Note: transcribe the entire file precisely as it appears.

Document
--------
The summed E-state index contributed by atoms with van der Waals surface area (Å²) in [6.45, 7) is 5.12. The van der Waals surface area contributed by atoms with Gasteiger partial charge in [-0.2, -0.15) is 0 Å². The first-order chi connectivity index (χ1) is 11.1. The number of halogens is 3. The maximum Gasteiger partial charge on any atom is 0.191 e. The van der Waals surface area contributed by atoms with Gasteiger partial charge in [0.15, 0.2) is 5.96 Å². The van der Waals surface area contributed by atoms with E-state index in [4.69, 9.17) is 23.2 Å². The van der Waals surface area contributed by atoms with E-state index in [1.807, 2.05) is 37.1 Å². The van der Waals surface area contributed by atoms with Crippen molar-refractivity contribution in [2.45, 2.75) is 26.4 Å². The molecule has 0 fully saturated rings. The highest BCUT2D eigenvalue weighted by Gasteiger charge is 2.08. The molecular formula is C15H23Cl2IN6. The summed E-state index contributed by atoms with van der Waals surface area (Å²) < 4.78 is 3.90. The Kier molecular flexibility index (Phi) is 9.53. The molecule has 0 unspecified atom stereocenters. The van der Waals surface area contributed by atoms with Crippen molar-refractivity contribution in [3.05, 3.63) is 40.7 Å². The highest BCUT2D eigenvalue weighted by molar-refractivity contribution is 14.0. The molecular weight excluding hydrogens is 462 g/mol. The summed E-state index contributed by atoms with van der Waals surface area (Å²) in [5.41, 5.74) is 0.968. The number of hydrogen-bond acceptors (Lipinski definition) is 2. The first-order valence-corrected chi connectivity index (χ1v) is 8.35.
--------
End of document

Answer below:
The summed E-state index contributed by atoms with van der Waals surface area (Å²) in [6.45, 7) is 5.12. The van der Waals surface area contributed by atoms with Gasteiger partial charge in [-0.2, -0.15) is 0 Å². The first-order chi connectivity index (χ1) is 11.1. The number of halogens is 3. The maximum Gasteiger partial charge on any atom is 0.191 e. The van der Waals surface area contributed by atoms with Gasteiger partial charge in [0.15, 0.2) is 5.96 Å². The van der Waals surface area contributed by atoms with E-state index in [4.69, 9.17) is 23.2 Å². The van der Waals surface area contributed by atoms with E-state index in [1.807, 2.05) is 37.1 Å². The van der Waals surface area contributed by atoms with Crippen molar-refractivity contribution in [2.45, 2.75) is 26.4 Å². The molecule has 0 fully saturated rings. The highest BCUT2D eigenvalue weighted by Gasteiger charge is 2.08. The molecular formula is C15H23Cl2IN6. The summed E-state index contributed by atoms with van der Waals surface area (Å²) < 4.78 is 3.90. The Kier molecular flexibility index (Phi) is 9.53. The molecule has 0 unspecified atom stereocenters. The van der Waals surface area contributed by atoms with Crippen molar-refractivity contribution in [3.05, 3.63) is 40.7 Å². The highest BCUT2D eigenvalue weighted by molar-refractivity contribution is 14.0. The molecular weight excluding hydrogens is 462 g/mol. The summed E-state index contributed by atoms with van der Waals surface area (Å²) in [5.41, 5.74) is 0.968. The number of hydrogen-bond acceptors (Lipinski definition) is 2. The first-order valence-corrected chi connectivity index (χ1v) is 8.35.